AS PRESIDENT OF THE AMERICAN PHILOSOPHICAL SOCIETY
OVERSEES THE INDUCTION OF EDWARD PENNINGTON, A LEADING PHILADELPHIA QUAKER MERCHANT, WHO WILL FIND HIMSELF HELD PRISONER DURING THE REVOLUTION FOR HIS REFUSAL TO SUPPORT THE WAR AGAINST BRITAIN
FRANKLIN, BENJAMIN (1706-1790) Founding Father of the United States, author and printer, satirist, political theorist, politician, scientist, inventor, statesman, and diplomat. Scarce Partially Printed Document Signed, “B. Franklin,” as President of The American Philosophical Society. One page, large oblong folio. Philadelphia. January 20, 1780. The document reads:
“To all persons to whom these presents shall come, Greeting. The American Philosophical Society held at Philadelphia for promoting useful Knowledge, desirous of advancing the Interest of the Society by associating to themselves Men of distinguished Eminence, and of conferring Marks of their Esteem upon Persons of literary Merit, have Elected Mr. Edward Pennington of Philadelphia a Member of the said Philosophical Society, hereby granting unto him all the Rights of Fellowship, with all the Liberties and Privileges thereunto belonging. In Testimony whereof the said Society have caused the seal of their Cooptation to be annexed to this certificate and the same to be attested by the Names of the proper Officers this Twentieth Day of January in the Year of our Lord One Thousand Seven Hundred and Eighty. B. Franklin, President, John Ewing, Vice President, James Vaughan, James Hutchison, John Foulke, R. Patterson, Sam. Hagan.”
The recipient of this induction certificate, Edward Pennington (1726-1797) travelled to Philadelphia as a young man, and quickly grew to become one of the leading merchants in the city. Prior to the Revolution, he also was a signer of provincial paper money, served as a justice of the Court of Common Pleas, a member of the Pennsylvania Assembly, and was associated with a number of scientific organizations.
With the war, Pennington’s future changed greatly. Although he attended the Provincial Conference of May 1774 and served as a delegate to the Provincial Conventions, questions began to arise about Pennington’s loyalty to his fellow colonists. Following his refusal to sanction war with Britain, Pennington was held under arrest and was sent, along with a number of fellow Quakers who also opposed war, to Virginia under armed guard for eight months. Despite this difficult ordeal, Pennington was subsequently elected a member of the Common Council and oversaw the distribution of funds to French refugees residing in Philadelphia.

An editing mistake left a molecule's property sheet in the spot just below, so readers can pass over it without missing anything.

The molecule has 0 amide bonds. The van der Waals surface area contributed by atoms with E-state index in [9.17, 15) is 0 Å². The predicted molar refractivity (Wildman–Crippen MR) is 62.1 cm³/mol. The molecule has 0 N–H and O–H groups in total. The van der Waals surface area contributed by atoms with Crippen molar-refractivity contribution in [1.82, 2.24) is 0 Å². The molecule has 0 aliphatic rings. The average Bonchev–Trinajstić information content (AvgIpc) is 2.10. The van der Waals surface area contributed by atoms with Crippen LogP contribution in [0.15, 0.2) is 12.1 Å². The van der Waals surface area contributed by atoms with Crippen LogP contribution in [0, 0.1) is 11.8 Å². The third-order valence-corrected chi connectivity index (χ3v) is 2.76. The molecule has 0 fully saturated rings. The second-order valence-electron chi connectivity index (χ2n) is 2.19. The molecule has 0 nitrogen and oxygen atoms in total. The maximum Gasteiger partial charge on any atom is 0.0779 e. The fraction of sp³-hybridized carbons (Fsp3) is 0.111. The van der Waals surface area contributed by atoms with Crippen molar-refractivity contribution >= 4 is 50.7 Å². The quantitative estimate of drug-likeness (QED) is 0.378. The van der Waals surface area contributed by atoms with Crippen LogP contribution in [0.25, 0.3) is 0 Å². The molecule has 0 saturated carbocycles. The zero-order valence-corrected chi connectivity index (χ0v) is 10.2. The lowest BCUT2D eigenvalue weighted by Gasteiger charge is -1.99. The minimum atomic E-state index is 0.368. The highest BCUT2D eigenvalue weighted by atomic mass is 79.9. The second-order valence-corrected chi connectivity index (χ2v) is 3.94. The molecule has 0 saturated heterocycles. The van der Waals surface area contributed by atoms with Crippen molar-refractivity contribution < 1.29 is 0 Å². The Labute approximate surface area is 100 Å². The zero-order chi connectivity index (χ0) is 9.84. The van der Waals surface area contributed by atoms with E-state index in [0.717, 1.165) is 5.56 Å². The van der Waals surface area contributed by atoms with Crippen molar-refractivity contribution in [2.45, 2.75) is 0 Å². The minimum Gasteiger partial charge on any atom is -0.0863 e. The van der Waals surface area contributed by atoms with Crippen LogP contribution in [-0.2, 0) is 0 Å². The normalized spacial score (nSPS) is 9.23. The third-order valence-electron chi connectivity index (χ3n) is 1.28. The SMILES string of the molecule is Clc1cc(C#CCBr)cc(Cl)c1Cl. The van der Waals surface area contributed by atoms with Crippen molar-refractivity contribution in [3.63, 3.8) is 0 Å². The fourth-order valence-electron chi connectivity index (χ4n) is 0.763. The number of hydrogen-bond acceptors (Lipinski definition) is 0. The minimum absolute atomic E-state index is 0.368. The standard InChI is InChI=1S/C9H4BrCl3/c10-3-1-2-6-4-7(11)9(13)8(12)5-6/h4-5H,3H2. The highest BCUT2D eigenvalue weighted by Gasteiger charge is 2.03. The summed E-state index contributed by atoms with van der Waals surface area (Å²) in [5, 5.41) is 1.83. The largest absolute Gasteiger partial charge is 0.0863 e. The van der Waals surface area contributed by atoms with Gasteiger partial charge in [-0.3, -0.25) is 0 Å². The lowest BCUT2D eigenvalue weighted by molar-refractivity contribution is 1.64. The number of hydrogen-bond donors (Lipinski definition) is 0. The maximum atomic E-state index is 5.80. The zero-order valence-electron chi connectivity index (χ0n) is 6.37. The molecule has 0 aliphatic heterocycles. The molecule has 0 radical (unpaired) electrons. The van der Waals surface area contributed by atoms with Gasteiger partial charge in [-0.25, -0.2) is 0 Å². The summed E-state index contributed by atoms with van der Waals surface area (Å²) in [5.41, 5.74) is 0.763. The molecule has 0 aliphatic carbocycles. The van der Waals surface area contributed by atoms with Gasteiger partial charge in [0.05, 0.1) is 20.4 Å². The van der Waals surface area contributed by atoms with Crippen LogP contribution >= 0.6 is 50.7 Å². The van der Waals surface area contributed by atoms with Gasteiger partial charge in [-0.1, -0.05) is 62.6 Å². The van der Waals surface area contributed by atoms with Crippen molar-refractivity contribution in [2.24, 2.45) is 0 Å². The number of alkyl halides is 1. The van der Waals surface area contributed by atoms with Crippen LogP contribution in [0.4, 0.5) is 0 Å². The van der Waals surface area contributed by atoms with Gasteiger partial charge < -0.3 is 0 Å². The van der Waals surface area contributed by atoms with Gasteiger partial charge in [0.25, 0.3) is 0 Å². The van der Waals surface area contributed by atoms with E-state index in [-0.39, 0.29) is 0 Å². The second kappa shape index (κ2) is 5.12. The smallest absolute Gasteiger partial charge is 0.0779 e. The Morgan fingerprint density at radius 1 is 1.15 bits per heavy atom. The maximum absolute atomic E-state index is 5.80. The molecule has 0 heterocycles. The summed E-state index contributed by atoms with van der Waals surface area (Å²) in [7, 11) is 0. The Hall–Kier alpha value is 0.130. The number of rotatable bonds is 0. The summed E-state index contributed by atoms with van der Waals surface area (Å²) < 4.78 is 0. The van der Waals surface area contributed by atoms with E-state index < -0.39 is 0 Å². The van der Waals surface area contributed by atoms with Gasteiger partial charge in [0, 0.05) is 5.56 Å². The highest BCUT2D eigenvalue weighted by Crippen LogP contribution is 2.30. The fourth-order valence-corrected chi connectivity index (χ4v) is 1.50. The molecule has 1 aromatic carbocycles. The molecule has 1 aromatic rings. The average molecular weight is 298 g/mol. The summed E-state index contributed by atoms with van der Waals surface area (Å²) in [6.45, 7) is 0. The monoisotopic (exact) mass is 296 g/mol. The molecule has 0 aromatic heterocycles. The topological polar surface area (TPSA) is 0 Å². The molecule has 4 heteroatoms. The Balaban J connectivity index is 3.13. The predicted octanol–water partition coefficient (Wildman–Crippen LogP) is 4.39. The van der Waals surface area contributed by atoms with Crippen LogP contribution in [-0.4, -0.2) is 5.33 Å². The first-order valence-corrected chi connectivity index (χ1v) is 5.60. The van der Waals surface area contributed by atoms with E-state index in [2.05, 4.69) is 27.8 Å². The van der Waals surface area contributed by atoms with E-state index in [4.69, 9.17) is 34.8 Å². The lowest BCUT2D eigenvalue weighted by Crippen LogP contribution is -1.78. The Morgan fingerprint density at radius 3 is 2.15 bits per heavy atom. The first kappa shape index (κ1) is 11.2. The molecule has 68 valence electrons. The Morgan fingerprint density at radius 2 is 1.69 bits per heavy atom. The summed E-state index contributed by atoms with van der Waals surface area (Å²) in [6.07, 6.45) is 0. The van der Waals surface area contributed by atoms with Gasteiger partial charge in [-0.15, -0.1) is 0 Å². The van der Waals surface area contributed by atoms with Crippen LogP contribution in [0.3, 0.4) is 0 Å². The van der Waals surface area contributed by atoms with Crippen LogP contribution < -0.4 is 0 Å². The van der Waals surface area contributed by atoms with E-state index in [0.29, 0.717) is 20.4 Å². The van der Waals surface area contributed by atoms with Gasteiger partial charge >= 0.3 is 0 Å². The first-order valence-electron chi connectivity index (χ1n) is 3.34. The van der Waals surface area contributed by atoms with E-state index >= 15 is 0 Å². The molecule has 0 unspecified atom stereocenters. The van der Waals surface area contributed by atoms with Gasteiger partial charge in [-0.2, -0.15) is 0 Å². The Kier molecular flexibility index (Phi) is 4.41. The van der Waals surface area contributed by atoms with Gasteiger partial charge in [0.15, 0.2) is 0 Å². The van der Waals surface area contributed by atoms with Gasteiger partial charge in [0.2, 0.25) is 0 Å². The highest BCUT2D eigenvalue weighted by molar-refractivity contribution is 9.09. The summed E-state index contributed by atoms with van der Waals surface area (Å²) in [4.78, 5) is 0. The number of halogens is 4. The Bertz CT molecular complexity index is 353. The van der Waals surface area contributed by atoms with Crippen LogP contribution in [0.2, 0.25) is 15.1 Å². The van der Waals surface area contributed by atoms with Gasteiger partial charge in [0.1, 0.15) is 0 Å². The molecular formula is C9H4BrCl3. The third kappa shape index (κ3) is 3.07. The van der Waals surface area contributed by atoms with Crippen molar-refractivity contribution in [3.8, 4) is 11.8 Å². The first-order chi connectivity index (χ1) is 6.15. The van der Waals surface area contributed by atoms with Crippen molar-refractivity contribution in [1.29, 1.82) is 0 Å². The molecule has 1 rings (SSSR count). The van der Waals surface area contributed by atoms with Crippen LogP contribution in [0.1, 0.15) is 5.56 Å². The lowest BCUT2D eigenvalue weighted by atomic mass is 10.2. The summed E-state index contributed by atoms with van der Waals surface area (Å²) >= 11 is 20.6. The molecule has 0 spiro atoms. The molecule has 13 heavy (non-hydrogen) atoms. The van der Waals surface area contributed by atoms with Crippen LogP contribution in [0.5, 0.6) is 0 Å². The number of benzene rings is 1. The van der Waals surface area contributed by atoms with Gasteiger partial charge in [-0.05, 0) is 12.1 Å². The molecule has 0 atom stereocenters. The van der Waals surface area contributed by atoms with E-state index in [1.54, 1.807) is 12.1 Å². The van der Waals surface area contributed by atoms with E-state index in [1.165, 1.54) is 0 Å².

The other signees of this document are: William White [(1775-1824) Chaplain to the Continental Congress, Treasurer and President of the Board of Trustee for the University of the State of Pennsylvania], Robert Patterson [(1743-1824) Professor of Mathematics and of Natural Philosophy at the University of the State of Pennsylvania, Assisted with Lewis and Clark Expedition, Director of the U.S. Mint.], John Ewing [(1732-1802) Professor of Ethics and Natural Philosophy, Trustee, and Provost at the University of the State of Pennsylvania], James Hutchinson [(1752-1793) Physician, Surgeon General of Pennsylvania, Professor of Chemistry at the University of the State of Pennsylvania], John Foulke [(1757-1796) Physician], Samuel Vaughan [(1720-1802) British Merchant, leader in the revival of the American Philosophical Society after the Revolutionary War, President of the APS], and SAMUEL HAGAN.
Some light toning. Minor staining affects Franklin’s signature along with the signatures of Ewing, White, and Vaughan. Thick, blue fabric [silk] ribbon with intact, blind embossed American Philosophical Society seal affixed at lower center of document. Beautifully archival matted, and framed. These documents are quite scarce, and are grossly more impressive with their colorful silk ribbon and embossed seal, than the common land grants signed by Franklin. Combine this with the story of Pennington’s Quaker beliefs and incarceration, and you have a winning document that is perfect for presentation and display for the serious collector of science autographs, or Signers of the Declaration of Independence.